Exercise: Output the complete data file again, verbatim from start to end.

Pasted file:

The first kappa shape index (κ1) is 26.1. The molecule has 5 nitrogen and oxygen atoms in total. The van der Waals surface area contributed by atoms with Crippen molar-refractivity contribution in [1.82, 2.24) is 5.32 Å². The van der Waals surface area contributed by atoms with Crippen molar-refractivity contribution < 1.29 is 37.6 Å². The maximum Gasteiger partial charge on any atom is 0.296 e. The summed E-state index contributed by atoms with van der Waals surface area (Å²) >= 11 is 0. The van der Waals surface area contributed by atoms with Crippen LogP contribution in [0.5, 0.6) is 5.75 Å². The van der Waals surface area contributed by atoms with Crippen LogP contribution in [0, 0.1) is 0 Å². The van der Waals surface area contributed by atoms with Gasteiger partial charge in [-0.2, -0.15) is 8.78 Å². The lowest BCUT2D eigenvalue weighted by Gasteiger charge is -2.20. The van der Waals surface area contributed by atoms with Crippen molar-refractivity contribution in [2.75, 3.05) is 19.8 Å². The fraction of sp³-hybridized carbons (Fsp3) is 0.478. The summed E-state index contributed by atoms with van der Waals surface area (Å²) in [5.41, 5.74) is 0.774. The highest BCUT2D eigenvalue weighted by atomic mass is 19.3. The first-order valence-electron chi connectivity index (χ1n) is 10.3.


The first kappa shape index (κ1) is 26.1. The molecule has 5 nitrogen and oxygen atoms in total. The van der Waals surface area contributed by atoms with Crippen molar-refractivity contribution in [1.82, 2.24) is 5.32 Å². The van der Waals surface area contributed by atoms with Crippen molar-refractivity contribution < 1.29 is 37.6 Å². The maximum Gasteiger partial charge on any atom is 0.296 e. The summed E-state index contributed by atoms with van der Waals surface area (Å²) >= 11 is 0. The van der Waals surface area contributed by atoms with Crippen LogP contribution in [0.5, 0.6) is 5.75 Å². The van der Waals surface area contributed by atoms with Crippen LogP contribution in [0, 0.1) is 0 Å². The van der Waals surface area contributed by atoms with Gasteiger partial charge in [-0.2, -0.15) is 8.78 Å². The lowest BCUT2D eigenvalue weighted by Gasteiger charge is -2.20. The van der Waals surface area contributed by atoms with Crippen molar-refractivity contribution in [2.75, 3.05) is 19.8 Å². The fraction of sp³-hybridized carbons (Fsp3) is 0.478. The summed E-state index contributed by atoms with van der Waals surface area (Å²) in [5.41, 5.74) is 0.774. The highest BCUT2D eigenvalue weighted by atomic mass is 19.3. The first-order valence-electron chi connectivity index (χ1n) is 10.3.